Asia is aging fast: by 2040, 16 percent of the region's population will be older than 65, more than double the 7.8 percent share in 2015. While the rise in healthy life expectancy is a positive development, this demographic shift poses a serious threat to many economies, which are already losing vitality.

A consistent supply of young, skilled workers was an essential ingredient of Asia's rapid economic catch-up process over the last three decades. But that process is now over, and middle-income countries like China and Vietnam are now facing accelerating population aging. In South Korea, the working-age population (15-64 years) will shrink by 10 percent from 2017 to 2030.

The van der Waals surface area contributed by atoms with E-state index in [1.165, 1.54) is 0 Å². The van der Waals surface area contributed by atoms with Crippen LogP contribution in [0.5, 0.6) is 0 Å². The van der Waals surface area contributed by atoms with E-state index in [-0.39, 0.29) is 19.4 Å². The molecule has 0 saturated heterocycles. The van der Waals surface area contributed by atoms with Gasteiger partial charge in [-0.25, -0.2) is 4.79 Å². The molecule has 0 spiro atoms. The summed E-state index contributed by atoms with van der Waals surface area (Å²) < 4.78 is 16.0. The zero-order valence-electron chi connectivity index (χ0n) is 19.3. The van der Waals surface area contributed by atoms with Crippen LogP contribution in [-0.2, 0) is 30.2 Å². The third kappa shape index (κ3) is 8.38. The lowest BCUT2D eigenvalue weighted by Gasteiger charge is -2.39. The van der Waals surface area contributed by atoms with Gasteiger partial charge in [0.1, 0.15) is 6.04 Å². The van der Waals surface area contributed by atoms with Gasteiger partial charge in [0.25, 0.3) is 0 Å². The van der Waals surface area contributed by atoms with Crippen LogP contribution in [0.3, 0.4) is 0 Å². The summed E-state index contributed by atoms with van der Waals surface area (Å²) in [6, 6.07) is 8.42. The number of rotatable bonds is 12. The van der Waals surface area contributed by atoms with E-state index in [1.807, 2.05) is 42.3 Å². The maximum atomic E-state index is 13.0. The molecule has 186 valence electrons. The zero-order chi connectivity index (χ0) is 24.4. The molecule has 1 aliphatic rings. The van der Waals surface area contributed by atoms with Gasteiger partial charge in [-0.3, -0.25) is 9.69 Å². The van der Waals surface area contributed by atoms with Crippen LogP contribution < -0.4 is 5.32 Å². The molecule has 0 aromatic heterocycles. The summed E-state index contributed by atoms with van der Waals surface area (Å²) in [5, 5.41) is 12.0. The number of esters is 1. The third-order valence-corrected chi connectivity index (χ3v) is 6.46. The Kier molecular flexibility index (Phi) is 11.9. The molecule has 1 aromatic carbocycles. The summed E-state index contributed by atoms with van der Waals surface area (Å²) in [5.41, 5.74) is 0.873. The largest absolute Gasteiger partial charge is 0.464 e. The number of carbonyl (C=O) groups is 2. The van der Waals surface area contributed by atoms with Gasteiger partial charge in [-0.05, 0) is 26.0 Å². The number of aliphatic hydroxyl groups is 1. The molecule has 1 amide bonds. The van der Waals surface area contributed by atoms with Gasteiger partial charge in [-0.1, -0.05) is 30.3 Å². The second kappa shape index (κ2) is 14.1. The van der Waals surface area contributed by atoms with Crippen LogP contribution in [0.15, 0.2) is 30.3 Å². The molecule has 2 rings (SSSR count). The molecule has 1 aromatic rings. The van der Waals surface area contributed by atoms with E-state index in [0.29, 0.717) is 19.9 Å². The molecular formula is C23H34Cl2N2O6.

Against this background, the only way to sustain the labor supply — aside from immigration — is to keep people in employment beyond the traditional retirement age. The good news is that a growing number of seniors in Asia are already working. According to the OECD, the share of working South Koreans aged 65-69 was as high as 45 percent and 33 percent for 70-74-year-olds in 2016.